"I believe so, though we'll have to have some kind of
expert tell us if the flowers match up bloom for bloom,
except for that our killer has duplicated the scene."
I stared from one to the other again, those laughing
faces in the picture and the very still, very dead ones
the ground. Their skin had begun to change color already,
turning that bluish-purple cast of the dead.
"He, or she, had to dress them," I pointed out. "No
how many illustrations you see with these little blousy
dresses and loincloth things, most demi-fey outside of
faerie don't dress like this. I've seen them in three-
suits and formal evening wear."
"You're sure they didn't wear the clothes here?" she
I shook my head. "They wouldn't have matched perfectly
without planning it this way."
"We were thinking he lured them down here with a promise
an acting part, a short film," she said.
I thought about it, then shrugged. "Maybe, but they'd
come to the circle anyway."
"The demi-fey, the small winged fey, have a particular
fondness for natural circles."
"The stories only tell humans not to step into a ring of
toadstools, or a ring of actual dancing fey, but it can
any natural circle. Flowers, stones, hills, or trees,
this circle. They come to dance in the circle."
"So they came down here to dance and he brought the
clothes?" She frowned at me.
"You think that it works better if he lured them down
to film them," I said.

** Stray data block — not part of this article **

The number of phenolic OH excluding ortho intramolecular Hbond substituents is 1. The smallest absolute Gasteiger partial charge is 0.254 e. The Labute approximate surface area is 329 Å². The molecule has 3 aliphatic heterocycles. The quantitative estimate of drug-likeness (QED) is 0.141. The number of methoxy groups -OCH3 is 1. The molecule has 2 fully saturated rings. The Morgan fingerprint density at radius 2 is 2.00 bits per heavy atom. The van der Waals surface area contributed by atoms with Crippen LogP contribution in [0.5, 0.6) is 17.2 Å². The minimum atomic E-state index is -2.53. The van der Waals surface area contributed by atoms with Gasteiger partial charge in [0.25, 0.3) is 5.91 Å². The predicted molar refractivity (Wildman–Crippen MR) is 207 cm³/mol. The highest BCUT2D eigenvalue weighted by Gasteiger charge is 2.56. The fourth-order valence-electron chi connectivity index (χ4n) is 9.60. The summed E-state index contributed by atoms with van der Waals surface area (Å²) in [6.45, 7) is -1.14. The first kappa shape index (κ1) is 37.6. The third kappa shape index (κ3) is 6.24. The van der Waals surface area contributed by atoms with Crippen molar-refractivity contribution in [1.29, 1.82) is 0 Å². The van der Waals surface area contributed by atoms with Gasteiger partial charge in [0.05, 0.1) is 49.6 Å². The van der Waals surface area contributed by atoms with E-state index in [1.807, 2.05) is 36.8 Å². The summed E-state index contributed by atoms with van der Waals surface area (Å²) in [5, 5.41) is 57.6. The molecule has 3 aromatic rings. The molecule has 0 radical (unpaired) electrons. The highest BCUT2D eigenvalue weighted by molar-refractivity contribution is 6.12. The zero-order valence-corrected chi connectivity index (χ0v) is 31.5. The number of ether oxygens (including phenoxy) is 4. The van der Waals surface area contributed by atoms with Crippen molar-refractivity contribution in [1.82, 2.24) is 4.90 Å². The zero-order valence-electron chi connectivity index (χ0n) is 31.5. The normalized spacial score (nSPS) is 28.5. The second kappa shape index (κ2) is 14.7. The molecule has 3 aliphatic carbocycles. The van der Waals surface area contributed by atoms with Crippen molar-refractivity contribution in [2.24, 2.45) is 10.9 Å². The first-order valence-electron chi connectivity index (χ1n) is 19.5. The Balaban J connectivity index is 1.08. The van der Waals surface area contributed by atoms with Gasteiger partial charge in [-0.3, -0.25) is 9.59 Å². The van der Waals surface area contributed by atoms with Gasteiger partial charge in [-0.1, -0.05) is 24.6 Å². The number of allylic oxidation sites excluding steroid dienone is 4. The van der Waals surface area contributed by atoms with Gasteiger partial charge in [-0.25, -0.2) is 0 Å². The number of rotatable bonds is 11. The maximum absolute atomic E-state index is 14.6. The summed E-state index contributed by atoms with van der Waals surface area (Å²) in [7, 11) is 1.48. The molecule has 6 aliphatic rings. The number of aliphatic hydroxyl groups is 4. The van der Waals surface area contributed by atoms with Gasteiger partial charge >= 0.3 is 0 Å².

"Either that or he watched them," I said, "so he knew
came down here on certain nights to dance."
"That would mean he or she was stalking them," Lucy said.
"If I go after the film angle, I can find the costume
and the advertisement for actors for his short film." She
made little quote marks in the air for the word film.
"If he's just a stalker and he made the costumes, then
have fewer leads to follow."
"Don't say he. You don't know that the killer is a he."
"You're right, I don't. Are you assuming that the killer
"Should we be?" she asked, her voice neutral.
"I don't know. I can't imagine a human strong enough or
enough to grab six demi-fey and slit their throats before
the others could escape or attack him."
"Are they as delicate as they look?" she asked.
I almost smiled, and then didn't feel like finishing it.
"No, Detective, they aren't. They're much stronger than
look, and incredibly fast."
"So we aren't looking for a human?"
"I didn't say that. I said that physically humans
do this, but there is some magic that might help them do
"What kind of magic?"
"I don't have a spell in mind. I'm not human. I don't
spells to use against other fey, but I know there are
stories of magic that can make us weak, catchable, and
"Yeah, aren't these kind of fey supposed to be immortal?"
Our Past Week of Fresh Picks